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180mm f/2.8 Nikkor-P v. 55-200VR

180mm f/2.8 P

The 55-200VR was one of the first lenses I bought, aside from the kit lens that came with my camera. It’s a very, very common second lens for Nikon DSLR buyers — reasonably priced, universally respected by reviewers, and an obvious compliment to the 18-55 kit lens. For D40 users, it’s part of the trifecta of first lenses — 18-55, 55-200VR, and 50mm f/1.8 AF-D.

I was madly in love with my 55-200 for a while. Understandable, because it covers some of my favorite focal lengths. When I’m looking for photographic subjects, the things that catch my eye are usually details occupying a fairly small part of my field of view. So, when I first got the 55-200, there was a long honeymoon period during which it never left my camera.

But I quickly came to discover that the lens had some serious limitations. The most glaring is in an application which, to be fair, was a bit of a stretch for this lens — birds. The 55-200VR isn’t fast enough or long enough to be really useful for birding work, and it really wasn’t reasonable of me to expect it to do so. Nonetheless, this was a frustration, and the slow speed of the 55-200 was often an impediment when shooting other, less mobile objects as well.

This is why I first got interested in manual focus lenses — first a 135mm f2.8 Q, then the same lens with a 2x teleconverter, than a 300mm f/4.5, became my go-to lenses for street photography and for birding. I’m very fond of both those lenses, but it always seemed like 135mm wasn’t quite enough reach, and (except for birds) 300mm was almost always too much.

One stays, one goes

Then I got a 180mm f/2.8 P — not the legendary ED AIS version of this lens, or the equally awesome current-gen AF version; this is the old non-multicoated, no-ED version. So, it’s relatively humble. It cost me less than $80, and it makes me really wish I had just skipped the 55-200 “stage” of my photographic development. : )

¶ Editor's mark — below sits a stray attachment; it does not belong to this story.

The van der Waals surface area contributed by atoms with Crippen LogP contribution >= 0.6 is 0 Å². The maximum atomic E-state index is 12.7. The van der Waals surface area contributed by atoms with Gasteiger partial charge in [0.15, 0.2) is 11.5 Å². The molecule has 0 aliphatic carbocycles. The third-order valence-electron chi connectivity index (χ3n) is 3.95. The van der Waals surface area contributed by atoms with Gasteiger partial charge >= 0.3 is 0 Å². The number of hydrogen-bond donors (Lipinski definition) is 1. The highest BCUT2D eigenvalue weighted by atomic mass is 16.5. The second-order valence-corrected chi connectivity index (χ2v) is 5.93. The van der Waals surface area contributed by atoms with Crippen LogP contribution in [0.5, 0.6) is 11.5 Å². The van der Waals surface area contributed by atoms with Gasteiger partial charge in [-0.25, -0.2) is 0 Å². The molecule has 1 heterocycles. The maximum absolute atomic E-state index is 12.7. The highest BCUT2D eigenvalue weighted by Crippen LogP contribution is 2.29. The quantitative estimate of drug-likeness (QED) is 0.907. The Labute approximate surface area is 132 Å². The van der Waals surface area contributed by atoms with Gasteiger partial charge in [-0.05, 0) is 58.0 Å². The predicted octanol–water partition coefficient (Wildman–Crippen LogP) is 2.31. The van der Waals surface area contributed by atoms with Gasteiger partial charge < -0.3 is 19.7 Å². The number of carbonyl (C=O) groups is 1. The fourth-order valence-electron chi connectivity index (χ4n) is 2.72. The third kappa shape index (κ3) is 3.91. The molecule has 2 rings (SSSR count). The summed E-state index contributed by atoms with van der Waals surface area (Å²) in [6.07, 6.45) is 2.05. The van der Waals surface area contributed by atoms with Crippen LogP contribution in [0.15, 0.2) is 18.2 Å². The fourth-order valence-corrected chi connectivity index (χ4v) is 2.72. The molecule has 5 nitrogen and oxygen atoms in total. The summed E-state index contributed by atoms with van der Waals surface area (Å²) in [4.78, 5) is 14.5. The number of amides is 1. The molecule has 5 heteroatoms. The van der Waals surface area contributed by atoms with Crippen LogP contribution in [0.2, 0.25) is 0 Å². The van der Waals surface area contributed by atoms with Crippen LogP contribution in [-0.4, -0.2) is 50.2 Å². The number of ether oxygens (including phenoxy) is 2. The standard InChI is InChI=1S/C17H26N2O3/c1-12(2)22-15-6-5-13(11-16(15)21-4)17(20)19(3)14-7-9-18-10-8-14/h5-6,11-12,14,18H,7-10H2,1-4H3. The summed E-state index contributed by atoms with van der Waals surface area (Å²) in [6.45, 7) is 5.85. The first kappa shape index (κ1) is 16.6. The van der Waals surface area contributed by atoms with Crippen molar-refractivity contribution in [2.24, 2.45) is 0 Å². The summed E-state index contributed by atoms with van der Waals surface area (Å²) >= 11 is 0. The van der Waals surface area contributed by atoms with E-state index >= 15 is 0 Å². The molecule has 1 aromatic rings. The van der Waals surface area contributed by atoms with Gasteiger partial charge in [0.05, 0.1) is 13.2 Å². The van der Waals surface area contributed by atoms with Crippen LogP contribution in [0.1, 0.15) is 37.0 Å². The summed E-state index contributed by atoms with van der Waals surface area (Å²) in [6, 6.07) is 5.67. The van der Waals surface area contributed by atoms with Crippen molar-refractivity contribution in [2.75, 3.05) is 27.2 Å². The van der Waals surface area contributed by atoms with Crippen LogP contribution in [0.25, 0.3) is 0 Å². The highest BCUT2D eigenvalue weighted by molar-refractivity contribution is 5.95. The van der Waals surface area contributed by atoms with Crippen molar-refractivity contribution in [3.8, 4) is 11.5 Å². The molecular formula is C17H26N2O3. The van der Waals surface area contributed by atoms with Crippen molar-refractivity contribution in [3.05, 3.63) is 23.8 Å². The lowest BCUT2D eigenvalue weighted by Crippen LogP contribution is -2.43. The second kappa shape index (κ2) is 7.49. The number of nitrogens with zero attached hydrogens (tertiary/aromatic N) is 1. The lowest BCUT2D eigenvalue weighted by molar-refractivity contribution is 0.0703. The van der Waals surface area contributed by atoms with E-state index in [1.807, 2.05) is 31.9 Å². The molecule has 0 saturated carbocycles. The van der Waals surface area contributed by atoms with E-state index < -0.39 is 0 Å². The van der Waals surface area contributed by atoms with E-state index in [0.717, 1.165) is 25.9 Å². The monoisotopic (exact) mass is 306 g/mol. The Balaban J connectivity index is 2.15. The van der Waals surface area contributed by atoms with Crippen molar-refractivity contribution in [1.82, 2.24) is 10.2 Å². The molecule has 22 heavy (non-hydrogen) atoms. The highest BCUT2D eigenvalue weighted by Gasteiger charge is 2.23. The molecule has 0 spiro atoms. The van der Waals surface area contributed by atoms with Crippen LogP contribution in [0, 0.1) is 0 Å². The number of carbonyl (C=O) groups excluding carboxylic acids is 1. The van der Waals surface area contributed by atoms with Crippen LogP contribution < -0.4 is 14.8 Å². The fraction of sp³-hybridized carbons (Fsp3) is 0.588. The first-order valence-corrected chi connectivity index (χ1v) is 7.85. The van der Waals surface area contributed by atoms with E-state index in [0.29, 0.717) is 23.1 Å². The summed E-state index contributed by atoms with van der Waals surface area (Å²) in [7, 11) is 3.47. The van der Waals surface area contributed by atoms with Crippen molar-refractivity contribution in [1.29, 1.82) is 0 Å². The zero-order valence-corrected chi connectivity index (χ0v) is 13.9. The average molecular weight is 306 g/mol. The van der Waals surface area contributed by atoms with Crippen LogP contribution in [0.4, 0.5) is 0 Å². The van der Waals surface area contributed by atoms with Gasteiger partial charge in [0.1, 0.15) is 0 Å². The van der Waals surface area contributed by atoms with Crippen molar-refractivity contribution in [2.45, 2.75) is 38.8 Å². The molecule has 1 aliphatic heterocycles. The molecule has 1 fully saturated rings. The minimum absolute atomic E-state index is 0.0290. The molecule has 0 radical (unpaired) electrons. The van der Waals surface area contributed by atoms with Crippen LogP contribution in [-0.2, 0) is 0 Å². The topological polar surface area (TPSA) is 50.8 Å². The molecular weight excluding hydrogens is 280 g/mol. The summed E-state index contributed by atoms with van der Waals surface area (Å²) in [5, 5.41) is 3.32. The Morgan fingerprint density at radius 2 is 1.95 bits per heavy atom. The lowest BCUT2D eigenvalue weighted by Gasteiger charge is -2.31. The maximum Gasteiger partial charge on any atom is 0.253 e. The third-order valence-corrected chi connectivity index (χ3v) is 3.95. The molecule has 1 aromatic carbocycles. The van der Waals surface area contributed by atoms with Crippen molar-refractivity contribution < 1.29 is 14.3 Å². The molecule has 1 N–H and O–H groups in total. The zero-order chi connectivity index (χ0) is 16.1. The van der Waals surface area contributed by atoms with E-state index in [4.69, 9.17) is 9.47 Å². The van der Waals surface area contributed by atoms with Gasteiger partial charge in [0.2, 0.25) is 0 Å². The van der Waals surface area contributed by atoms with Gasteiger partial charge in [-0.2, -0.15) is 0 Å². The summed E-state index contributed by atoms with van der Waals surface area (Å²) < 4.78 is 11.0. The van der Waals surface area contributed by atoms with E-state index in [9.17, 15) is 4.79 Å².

I love the speed of the 180, I love the way it feels in the hand (just enough heft for stability without heaviness), and I love its buttery-smooth focus ring dampening. I particularly love the control that focus ring gives me; when paired with many, many hours of practice, it gives me a far superior solution for tracking motion. (Superior to the D40’s AF system, anyway. If I could afford a D300 or D3, that would be a different story.)

I always assumed that the lens was limited by its age. It doesn’t have modern coatings, let alone ED glass. It’s old, it’s been used pretty thoroughly, and it lacks amenities like autofocus and VR. So I initially assumed that I was working with a lens that was probably optically inferior to my 55-200VR — I figured I was using it only for its faster aperture and better handling, not for its image quality.

Buzz, buzz

But I started thinking about it more and more after reading some discussions of the 55-200 and of VR in general, and after hearing a professional photographer of many decades waxing eloquent about his 18-55 and 55-200 lenses. I decided maybe I ought to see what I was and was not giving up with the 180 — so I did some totally unscientific comparisons.

I discussed my findings in the D40/x/D60 group on flickr. I’ve also got the most recent round of test shots in a set here.

I was surprised at how well the 180mm lens fared. Or, conversely, at how poorely the 55-200VR did.

  • The 55-200 is surprisingly soft at the long end, although it’s nearly as sharp as the 180 when shooting at f/5.6 at the same focal length.